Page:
The Packaging Waste Directive is being turned into a regulation in order to harmonise practices across the EU. The new regulation aims to reduce packaging waste, increase reuse and make recycling easier. The European Commission’s proposal of 30 November 2022 includes a ban on the use of single-use packaging for food eaten in restaurants. Recyclability of packaging waste will also be given an A-E classification similar to that currently used in assessing the energy efficiency of washing machines, for example.
The Packaging and Packaging Waste Regulation (PPWR) is currently being debated in Brussels. The debate is heated though the divide in the European Parliament is not the usual one between northern and southern European countries or even between political groups, but the MEPs are divided on individual issues. There has also been a great deal of criticism of the Commission’s proposal, although there is generally little criticism of the Commission’s proposals for regulations concerning the environment.
There are also differences of opinion on a country-by-country basis on issues such as the reuse of food packaging: “France and Germany are in favour of reuse. It’s likely to work in big cities, but not in a sparsely populated country like Finland. Moreover, the impact assessment report commissioned by the Commission does not identify all the environmental impacts of reuse in terms of washing, cleaning and transport especially in countries with long distances. The characteristics of each country should, therefore, be taken into account,” says Elsi Katainen, MEP (the Centre Party), who is a shadow rapporteur appointed by the Committee on Agriculture to follow the regulation.
Finland outlined its position in the parliamentary debate last winter. The guiding principle is that reuse and recyclability must complement each other. The list of prohibited packaging types should be evaluated in more detail by the Parliament. The differences in national systems must also be considered; Finland, for example, has a unique return system for bottles that should not be disposed of under the PPWR. Finland has demanded that it should have the possibility to deviate from the regulation on the basis of the overall environmental impact.
Committees and Parliament will vote in the autumn
The industry in Europe has voiced a number of concerns about the proposed regulation. The European packaging industry umbrella organisation commissioned an ISO-certified life cycle analysis to be carried out by Ramboll, an international consultancy favoured even by the Commission. The analysis shows that reusable packaging only reaches the same environmental impact as single-use packaging after the seventh cycle of use. The industry is also concerned about the position of fibre-based packaging; the cardboard industry has invested hundreds of millions of euros in sustainable product development and recyclability, but the regulation overemphasises reuse. The industry if worried that, at worst, the regulation will increase the use of plastic.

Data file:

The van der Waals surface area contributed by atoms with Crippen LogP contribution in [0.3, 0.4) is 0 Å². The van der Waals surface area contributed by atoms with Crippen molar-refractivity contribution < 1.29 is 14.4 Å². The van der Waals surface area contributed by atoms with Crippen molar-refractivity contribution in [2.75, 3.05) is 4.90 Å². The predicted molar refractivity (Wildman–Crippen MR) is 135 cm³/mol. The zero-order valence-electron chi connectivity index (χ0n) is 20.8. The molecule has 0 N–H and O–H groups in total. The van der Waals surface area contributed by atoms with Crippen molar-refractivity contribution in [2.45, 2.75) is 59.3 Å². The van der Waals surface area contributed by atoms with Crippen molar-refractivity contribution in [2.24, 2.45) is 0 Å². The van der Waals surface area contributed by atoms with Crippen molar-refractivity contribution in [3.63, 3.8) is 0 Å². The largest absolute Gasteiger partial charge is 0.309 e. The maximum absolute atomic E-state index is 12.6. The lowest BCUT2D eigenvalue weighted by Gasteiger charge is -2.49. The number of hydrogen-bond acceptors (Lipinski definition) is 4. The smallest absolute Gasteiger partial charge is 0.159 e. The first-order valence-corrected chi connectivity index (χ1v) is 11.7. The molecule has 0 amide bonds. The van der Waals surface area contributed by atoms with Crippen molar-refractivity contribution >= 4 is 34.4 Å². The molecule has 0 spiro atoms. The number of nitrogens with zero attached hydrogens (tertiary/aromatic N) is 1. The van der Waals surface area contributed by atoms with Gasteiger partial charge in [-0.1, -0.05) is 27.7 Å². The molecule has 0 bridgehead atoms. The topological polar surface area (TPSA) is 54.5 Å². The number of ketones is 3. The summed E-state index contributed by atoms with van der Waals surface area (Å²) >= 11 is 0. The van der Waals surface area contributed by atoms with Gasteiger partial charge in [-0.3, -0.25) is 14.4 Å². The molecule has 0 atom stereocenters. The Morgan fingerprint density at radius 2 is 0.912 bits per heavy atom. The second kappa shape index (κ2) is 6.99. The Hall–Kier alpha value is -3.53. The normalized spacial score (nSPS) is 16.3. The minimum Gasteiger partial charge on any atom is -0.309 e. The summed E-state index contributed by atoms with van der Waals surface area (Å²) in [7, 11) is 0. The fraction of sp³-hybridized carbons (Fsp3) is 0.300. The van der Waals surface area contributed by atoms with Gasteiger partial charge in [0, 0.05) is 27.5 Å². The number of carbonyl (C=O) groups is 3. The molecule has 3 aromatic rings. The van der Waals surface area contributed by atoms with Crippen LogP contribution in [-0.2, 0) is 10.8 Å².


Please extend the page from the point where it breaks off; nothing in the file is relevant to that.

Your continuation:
The industry will have to – or it might be beneficial for it to – hold up innovations for almost a decade as a new regulation is coming but no one knows what it is going be like or when it will happen.
There are also concerns about the decision-making process. The draft Packaging and Packaging Waste Regulation contains 20 delegated acts. The delegated acts will remain to be formulated by the Commission at a later stage, over a period of approximately 5 to 10 years. This means that the industry will have to – or it might be beneficial for it to – hold up innovations for almost a decade as a new regulation is coming but no one knows what it is going be like or when it will happen.
The European Parliament’s committees will vote on the Packaging and Packaging Waste Regulation in September, and the European Parliament will vote in a plenary session on 2 October. The voting process will be tedious as there are hundreds of proposed amendments. Then there are the so-called trilogue negotiations, where the Commission, Parliament and council representing the member states deals with the matter. The Commission’s aim is to have the regulation adopted in early 2024, before the next European elections.
Now is the time to lobby. Rinki, the producer organisations and Rinki’s owner associations are working to ensure that recycling and reuse remain options.